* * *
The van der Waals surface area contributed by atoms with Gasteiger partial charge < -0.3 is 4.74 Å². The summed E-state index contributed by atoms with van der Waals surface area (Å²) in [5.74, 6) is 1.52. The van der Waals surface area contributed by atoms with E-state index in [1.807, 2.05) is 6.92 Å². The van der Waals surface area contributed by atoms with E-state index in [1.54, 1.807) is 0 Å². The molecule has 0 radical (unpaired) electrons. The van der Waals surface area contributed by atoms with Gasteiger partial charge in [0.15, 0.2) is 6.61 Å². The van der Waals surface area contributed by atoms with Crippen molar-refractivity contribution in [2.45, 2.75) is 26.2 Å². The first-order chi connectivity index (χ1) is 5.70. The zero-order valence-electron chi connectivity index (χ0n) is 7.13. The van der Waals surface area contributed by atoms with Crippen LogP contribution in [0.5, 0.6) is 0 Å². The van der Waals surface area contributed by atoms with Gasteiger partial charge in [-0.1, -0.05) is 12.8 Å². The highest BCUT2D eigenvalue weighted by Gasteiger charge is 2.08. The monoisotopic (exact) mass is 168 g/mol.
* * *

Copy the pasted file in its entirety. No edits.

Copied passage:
The van der Waals surface area contributed by atoms with Gasteiger partial charge < -0.3 is 4.74 Å². The summed E-state index contributed by atoms with van der Waals surface area (Å²) in [5.74, 6) is 1.52. The van der Waals surface area contributed by atoms with E-state index in [1.807, 2.05) is 6.92 Å². The van der Waals surface area contributed by atoms with E-state index in [1.54, 1.807) is 0 Å². The molecule has 0 radical (unpaired) electrons. The van der Waals surface area contributed by atoms with Gasteiger partial charge in [0.15, 0.2) is 6.61 Å². The van der Waals surface area contributed by atoms with Crippen molar-refractivity contribution in [2.45, 2.75) is 26.2 Å². The first-order chi connectivity index (χ1) is 5.70. The zero-order valence-electron chi connectivity index (χ0n) is 7.13. The van der Waals surface area contributed by atoms with Crippen LogP contribution in [0.5, 0.6) is 0 Å². The van der Waals surface area contributed by atoms with Gasteiger partial charge in [-0.1, -0.05) is 12.8 Å². The highest BCUT2D eigenvalue weighted by Gasteiger charge is 2.08. The monoisotopic (exact) mass is 168 g/mol.